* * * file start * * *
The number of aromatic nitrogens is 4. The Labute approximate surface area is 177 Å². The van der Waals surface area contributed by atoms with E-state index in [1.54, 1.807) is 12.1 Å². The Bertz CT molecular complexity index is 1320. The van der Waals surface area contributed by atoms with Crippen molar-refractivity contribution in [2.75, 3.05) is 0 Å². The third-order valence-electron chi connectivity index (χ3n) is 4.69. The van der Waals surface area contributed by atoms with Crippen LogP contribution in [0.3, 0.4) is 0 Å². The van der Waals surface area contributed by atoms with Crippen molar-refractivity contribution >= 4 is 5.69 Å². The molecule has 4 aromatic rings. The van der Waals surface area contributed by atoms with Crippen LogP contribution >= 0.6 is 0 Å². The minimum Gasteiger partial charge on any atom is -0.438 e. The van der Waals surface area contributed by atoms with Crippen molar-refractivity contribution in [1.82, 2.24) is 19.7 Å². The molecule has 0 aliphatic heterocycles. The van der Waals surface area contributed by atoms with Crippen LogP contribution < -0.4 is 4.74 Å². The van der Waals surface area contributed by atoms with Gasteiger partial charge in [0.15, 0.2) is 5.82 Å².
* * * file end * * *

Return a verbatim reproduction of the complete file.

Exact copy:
The number of aromatic nitrogens is 4. The Labute approximate surface area is 177 Å². The van der Waals surface area contributed by atoms with E-state index in [1.54, 1.807) is 12.1 Å². The Bertz CT molecular complexity index is 1320. The van der Waals surface area contributed by atoms with Crippen molar-refractivity contribution in [2.75, 3.05) is 0 Å². The third-order valence-electron chi connectivity index (χ3n) is 4.69. The van der Waals surface area contributed by atoms with Crippen LogP contribution in [0.3, 0.4) is 0 Å². The van der Waals surface area contributed by atoms with Crippen molar-refractivity contribution >= 4 is 5.69 Å². The molecule has 4 aromatic rings. The van der Waals surface area contributed by atoms with Crippen LogP contribution >= 0.6 is 0 Å². The minimum Gasteiger partial charge on any atom is -0.438 e. The van der Waals surface area contributed by atoms with Crippen molar-refractivity contribution in [1.82, 2.24) is 19.7 Å². The molecule has 0 aliphatic heterocycles. The van der Waals surface area contributed by atoms with Crippen LogP contribution < -0.4 is 4.74 Å². The van der Waals surface area contributed by atoms with Gasteiger partial charge in [0.15, 0.2) is 5.82 Å².